The word “trading” by itself is not very specific as it can refer to a variety of financial instruments and strategies. Think of the following questions you may ask yourself or be asked by others:
· What kind of trader are you?
· Do you trade stocks, options, futures, currency, etc.?
· Are you a scalper, day trader, swing trader, or position trader?
· Are you a fundamentals or technical trader?
· Are you an automated, mechanical, or discretionary trader?
This list could go on and on but I’ll stop here. I don’t claim that there is anything wrong with these questions, I believe they are all questions that we should ask. However, as traders we must not get distracted and lose the big picture.
In one of my business classes, I had an assignment to read a book called “The Goal.” The book was written in the 1980’s but it remains relevant today. I would recommend reading it, the authors (Goldratt and Cox) do a good job keeping the fictional story interesting while embedding much learning into it. Anyway, today I want to talk about the most basic concept in The Goal and apply it to Trading.
In short, the story is about a man named Alex who is an overwhelmed Plant Manager with lots of problems. He runs into one of his old professors, Jonah, in an airport. Jonah is now a business consultant and agrees to help Alex pro bono. Alex explains a lot of what is going on in his business including the recent implementation of robots to help production. Among the myriad of problems, Alex is quite proud of the robots and claims that they have increased productivity by 36%. Jonah asks Alex what his goal is. Alex initially says that the goal is to increase productivity, then modifies his answer a bit and says to increase efficiency, then changes it to increasing market share. Alex dwells on the question of “what is the goal” for quite a while (in my opinion way too long, but this is a fictional story written to teach). Finally Jonah helps Alex arrive at the right conclusion. The goal is to make money! Production is important, efficiency is important and I can list many other indicators that are important but if they don’t contribute towards the end goal of making money, they are wasted effort. You are probably thinking that this is obvious but when you think about how infatuated we can become with improving these various indicators it is not tough to realize that it is easy to lose the big picture and forget the goal.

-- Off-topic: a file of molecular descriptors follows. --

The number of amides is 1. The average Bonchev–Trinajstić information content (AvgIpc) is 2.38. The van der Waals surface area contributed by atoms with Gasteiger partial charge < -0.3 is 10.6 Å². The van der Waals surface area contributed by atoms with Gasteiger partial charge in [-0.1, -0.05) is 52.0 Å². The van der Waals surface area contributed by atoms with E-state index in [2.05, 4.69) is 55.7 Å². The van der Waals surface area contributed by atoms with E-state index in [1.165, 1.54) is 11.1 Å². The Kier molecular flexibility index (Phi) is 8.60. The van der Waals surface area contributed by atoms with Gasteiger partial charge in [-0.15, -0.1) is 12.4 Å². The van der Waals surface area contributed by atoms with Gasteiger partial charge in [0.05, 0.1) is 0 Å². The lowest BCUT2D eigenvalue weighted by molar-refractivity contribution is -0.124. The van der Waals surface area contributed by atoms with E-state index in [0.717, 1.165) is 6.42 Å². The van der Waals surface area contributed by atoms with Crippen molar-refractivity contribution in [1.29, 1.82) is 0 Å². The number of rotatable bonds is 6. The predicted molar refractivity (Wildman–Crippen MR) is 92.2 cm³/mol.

So how does this apply to trading? I believe that the most likely pitfall traders can fall into is to put themselves in a box. In other words, trying to live up to a label that you or someone else has put on you. Over my next few blogs I’m going to discuss what “boxes” we can tend to put ourselves in to and how and why we should avoid that. One of my favorite examples is automated traders. I would consider myself a member of the automated trading community. One thing I have done and seen others do is to not take a manual action given evidence that it is required. An example may be that I have strong evidence a trade is going the wrong direction but I choose not to close it for the sake of “letting the system work.” I will discuss this stigma among automated traders in detail in my next blog and then we will move on to some of the other labels that can steer us away from the goal.
You can preview "The Goal" and other books on my website.